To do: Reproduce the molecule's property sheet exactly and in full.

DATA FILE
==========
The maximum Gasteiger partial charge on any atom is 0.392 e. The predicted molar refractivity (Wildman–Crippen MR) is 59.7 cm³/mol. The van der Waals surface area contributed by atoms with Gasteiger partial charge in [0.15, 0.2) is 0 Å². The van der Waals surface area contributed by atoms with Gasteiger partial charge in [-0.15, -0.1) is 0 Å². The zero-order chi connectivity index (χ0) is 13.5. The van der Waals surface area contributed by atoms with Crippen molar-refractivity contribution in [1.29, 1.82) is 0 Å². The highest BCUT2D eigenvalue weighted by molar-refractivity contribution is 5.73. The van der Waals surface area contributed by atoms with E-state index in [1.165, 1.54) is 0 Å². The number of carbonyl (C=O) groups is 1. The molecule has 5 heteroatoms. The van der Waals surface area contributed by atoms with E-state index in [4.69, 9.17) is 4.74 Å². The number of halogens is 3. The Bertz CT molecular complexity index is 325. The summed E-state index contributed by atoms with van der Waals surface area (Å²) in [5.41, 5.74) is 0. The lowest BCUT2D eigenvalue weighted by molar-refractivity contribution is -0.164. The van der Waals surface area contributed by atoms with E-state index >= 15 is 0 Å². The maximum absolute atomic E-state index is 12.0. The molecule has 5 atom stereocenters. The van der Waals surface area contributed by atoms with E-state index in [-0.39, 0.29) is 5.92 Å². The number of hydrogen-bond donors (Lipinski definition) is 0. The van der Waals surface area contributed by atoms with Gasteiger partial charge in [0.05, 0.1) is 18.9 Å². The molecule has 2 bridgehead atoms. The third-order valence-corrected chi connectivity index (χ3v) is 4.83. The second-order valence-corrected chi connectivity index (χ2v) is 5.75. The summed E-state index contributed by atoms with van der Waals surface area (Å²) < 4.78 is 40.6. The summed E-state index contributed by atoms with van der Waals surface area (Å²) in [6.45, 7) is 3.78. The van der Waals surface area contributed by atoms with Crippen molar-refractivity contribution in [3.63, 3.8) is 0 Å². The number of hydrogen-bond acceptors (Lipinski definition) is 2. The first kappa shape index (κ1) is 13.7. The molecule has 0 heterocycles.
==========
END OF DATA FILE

The maximum Gasteiger partial charge on any atom is 0.392 e. The predicted molar refractivity (Wildman–Crippen MR) is 59.7 cm³/mol. The van der Waals surface area contributed by atoms with Gasteiger partial charge in [0.15, 0.2) is 0 Å². The van der Waals surface area contributed by atoms with Gasteiger partial charge in [-0.15, -0.1) is 0 Å². The zero-order chi connectivity index (χ0) is 13.5. The van der Waals surface area contributed by atoms with Crippen molar-refractivity contribution in [1.29, 1.82) is 0 Å². The highest BCUT2D eigenvalue weighted by molar-refractivity contribution is 5.73. The van der Waals surface area contributed by atoms with E-state index in [1.165, 1.54) is 0 Å². The number of carbonyl (C=O) groups is 1. The molecule has 5 heteroatoms. The van der Waals surface area contributed by atoms with E-state index in [4.69, 9.17) is 4.74 Å². The number of halogens is 3. The Bertz CT molecular complexity index is 325. The summed E-state index contributed by atoms with van der Waals surface area (Å²) in [5.41, 5.74) is 0. The lowest BCUT2D eigenvalue weighted by molar-refractivity contribution is -0.164. The van der Waals surface area contributed by atoms with E-state index >= 15 is 0 Å². The maximum absolute atomic E-state index is 12.0. The molecule has 5 atom stereocenters. The van der Waals surface area contributed by atoms with E-state index in [-0.39, 0.29) is 5.92 Å². The number of hydrogen-bond donors (Lipinski definition) is 0. The van der Waals surface area contributed by atoms with Gasteiger partial charge in [0.05, 0.1) is 18.9 Å². The molecule has 2 bridgehead atoms. The third-order valence-corrected chi connectivity index (χ3v) is 4.83. The second-order valence-corrected chi connectivity index (χ2v) is 5.75. The summed E-state index contributed by atoms with van der Waals surface area (Å²) < 4.78 is 40.6. The summed E-state index contributed by atoms with van der Waals surface area (Å²) in [6.45, 7) is 3.78. The van der Waals surface area contributed by atoms with Crippen molar-refractivity contribution in [3.63, 3.8) is 0 Å². The number of hydrogen-bond acceptors (Lipinski definition) is 2. The first kappa shape index (κ1) is 13.7. The molecule has 0 heterocycles.